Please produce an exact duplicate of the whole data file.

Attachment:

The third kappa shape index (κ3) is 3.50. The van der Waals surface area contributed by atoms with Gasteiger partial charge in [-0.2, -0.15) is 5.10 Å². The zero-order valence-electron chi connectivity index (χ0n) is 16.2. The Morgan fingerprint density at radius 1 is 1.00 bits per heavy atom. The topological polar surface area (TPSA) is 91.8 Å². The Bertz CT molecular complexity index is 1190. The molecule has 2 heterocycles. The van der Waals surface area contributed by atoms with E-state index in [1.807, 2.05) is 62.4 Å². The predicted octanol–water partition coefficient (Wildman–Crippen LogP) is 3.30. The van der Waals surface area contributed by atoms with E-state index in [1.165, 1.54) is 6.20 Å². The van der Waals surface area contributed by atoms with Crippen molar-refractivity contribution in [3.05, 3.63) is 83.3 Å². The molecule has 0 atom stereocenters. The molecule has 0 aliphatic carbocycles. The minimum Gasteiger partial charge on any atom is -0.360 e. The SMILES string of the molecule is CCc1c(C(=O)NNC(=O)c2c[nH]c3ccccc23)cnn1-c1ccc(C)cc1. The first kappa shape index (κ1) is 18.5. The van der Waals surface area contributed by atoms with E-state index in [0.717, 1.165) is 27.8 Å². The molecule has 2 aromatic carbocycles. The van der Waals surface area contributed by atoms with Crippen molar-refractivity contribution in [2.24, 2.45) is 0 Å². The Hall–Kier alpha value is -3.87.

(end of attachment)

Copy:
The third kappa shape index (κ3) is 3.50. The van der Waals surface area contributed by atoms with Gasteiger partial charge in [-0.2, -0.15) is 5.10 Å². The zero-order valence-electron chi connectivity index (χ0n) is 16.2. The Morgan fingerprint density at radius 1 is 1.00 bits per heavy atom. The topological polar surface area (TPSA) is 91.8 Å². The Bertz CT molecular complexity index is 1190. The molecule has 2 heterocycles. The van der Waals surface area contributed by atoms with E-state index in [1.807, 2.05) is 62.4 Å². The predicted octanol–water partition coefficient (Wildman–Crippen LogP) is 3.30. The van der Waals surface area contributed by atoms with E-state index in [1.165, 1.54) is 6.20 Å². The van der Waals surface area contributed by atoms with Crippen molar-refractivity contribution in [3.05, 3.63) is 83.3 Å². The molecule has 0 atom stereocenters. The molecule has 0 aliphatic carbocycles. The minimum Gasteiger partial charge on any atom is -0.360 e. The SMILES string of the molecule is CCc1c(C(=O)NNC(=O)c2c[nH]c3ccccc23)cnn1-c1ccc(C)cc1. The first kappa shape index (κ1) is 18.5. The van der Waals surface area contributed by atoms with E-state index in [0.717, 1.165) is 27.8 Å². The molecule has 2 aromatic carbocycles. The van der Waals surface area contributed by atoms with Crippen molar-refractivity contribution in [2.24, 2.45) is 0 Å². The Hall–Kier alpha value is -3.87.